Mistakes in cooperative structure can lead to severe consequences

The historic agricultural cooperative statute Capper-Volstead, now a century old, has recently enjoyed some rare time in legal news headlines. In January, a court found a Pennsylvania mushroom cooperative to be in violation of the Capper Volstead act because the cooperative did not consist solely of producer members and therefore could not legally set prices as a group. This case is currently set to go to trial unless the parties reach a settlement.

The Capper Volstead Act allows farmers to band together to set prices, negotiate with buyers, and avoid competition among one another under specific circumstances. The purpose of the 1922 statute was to give farmers a leg up in a world where buyers were hugely consolidated and held all the bargaining power. Capper-Volstead provided a means for disadvantaged individual farmers to act in concert to demand better prices for their products.

But, not just any group of farmers can take advantage of this ability to coordinate marketing activities and avoid competition. The law sets four requirements related to cooperative business structure. If these are followed, an agricultural cooperative may take advantage of the Capper Volstead privileges:

  1. all members of the cooperative must be agricultural producers;
  2. each member of the cooperative (no matter how much they sell to the cooperative) gets a single vote so that the structure is democratic in its purest sense—one member, one vote;
  3. dividends to members of the cooperative cannot exceed 8% a year so that the farmers are benefitting from selling their commodities, not the cooperative’s business profits, and
  4. of what the cooperative sells, at least 50% must be from cooperative members.

The mushroom cooperative violated the first of these requirements. Several of its members were what we could call vertically integrated—the mushroom producer also owned a distribution company. The problem is that an agricultural distribution company is not an agricultural producer. Including non-producers in an agricultural cooperative means that middlemen benefit from engaging in price-fixing alongside producers. This was not the intent of the Capper-Volstead Act.

To make the issue even stickier is that the businesses the court based its decision on in this most recent case were two ventures owned by a single family. A husband, wife, and their two sons owned a mushroom farm, clearly an agricultural producer company. The husband and wife, alone, also owned a distribution company that was part of the cooperative, too. The sons weren’t a part of this second business.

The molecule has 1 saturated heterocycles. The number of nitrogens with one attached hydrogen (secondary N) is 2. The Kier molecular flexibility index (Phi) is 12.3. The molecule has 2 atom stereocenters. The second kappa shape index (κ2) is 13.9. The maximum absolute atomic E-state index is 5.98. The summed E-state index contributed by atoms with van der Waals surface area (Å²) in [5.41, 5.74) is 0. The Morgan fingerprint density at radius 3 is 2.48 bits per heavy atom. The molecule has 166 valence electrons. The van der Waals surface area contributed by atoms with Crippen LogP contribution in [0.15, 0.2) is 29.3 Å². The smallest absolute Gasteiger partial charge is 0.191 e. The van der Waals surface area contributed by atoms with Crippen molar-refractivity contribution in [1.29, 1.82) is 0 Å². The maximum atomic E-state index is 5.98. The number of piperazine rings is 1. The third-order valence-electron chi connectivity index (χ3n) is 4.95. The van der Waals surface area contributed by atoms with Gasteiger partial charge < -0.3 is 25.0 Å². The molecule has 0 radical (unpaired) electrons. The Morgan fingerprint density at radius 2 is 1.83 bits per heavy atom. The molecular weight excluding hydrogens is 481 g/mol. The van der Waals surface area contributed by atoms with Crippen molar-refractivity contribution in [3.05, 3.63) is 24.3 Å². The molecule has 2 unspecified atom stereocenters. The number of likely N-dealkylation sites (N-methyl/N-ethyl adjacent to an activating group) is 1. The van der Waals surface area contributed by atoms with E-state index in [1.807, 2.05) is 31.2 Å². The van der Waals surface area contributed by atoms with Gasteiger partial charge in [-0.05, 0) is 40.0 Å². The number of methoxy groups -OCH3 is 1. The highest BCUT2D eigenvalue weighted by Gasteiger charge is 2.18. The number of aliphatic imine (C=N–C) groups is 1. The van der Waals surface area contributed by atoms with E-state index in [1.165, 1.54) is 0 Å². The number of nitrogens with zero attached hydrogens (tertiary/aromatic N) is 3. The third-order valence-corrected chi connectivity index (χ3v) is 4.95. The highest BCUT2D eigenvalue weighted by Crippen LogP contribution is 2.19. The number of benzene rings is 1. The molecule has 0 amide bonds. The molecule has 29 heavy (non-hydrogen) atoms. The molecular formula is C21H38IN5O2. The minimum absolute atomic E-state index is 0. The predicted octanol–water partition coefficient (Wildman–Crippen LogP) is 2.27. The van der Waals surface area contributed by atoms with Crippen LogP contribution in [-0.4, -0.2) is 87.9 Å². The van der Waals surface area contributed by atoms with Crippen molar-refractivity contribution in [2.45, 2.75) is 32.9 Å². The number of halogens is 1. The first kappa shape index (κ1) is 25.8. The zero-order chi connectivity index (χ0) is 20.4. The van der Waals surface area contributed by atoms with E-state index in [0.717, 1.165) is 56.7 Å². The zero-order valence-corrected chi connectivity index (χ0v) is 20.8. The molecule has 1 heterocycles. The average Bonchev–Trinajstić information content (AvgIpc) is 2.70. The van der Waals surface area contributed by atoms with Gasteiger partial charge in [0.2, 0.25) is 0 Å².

Despite these tight family ties between the two businesses, the court found insufficient cross-over for the businesses to be considered a single entity. The distributor was selling at cooperative prices, which it didn’t have the right to do. The Court recognizes a universal truth– that families don’t always agree; the parents could have made a unilateral decision that would benefit the distributor but not the farm.

While this distinction can seem like a narrow technical violation, courts are keen on making this distinction clear. Vertical integration is now much more common than in 1922 when this statute was written, but courts remain firm that policies must protect against middlemen buying up farms solely to enjoy the antitrust protections of the Capper-Volstead Act, even when the policies impact family businesses.

Farm businesses will need to choose between integrating vertically to get a better price (because they are the farmer and the middleman) or banding together in a cooperative to get a better price (and leaving the distribution to others).

The other lesson in this recent case is that business entity and formation decisions can have broad reverberations down the road. It behooves farm businesses to fully understand the business structure they are choosing and to strictly adhere to all formation rules relevant to that structure. For guidance on business formation, see Farm Common’s guide here. There is an entire chapter on cooperative formation if that type of structure interests you or farms with whom you work.

Sources and Further Reading

For more reading on the Capper-Volstead act, this article looks forward to its future and suggests some ways it can be applied to address issues of inequity and land access.

The opinion in the recent mushroom cooperative case can be found here.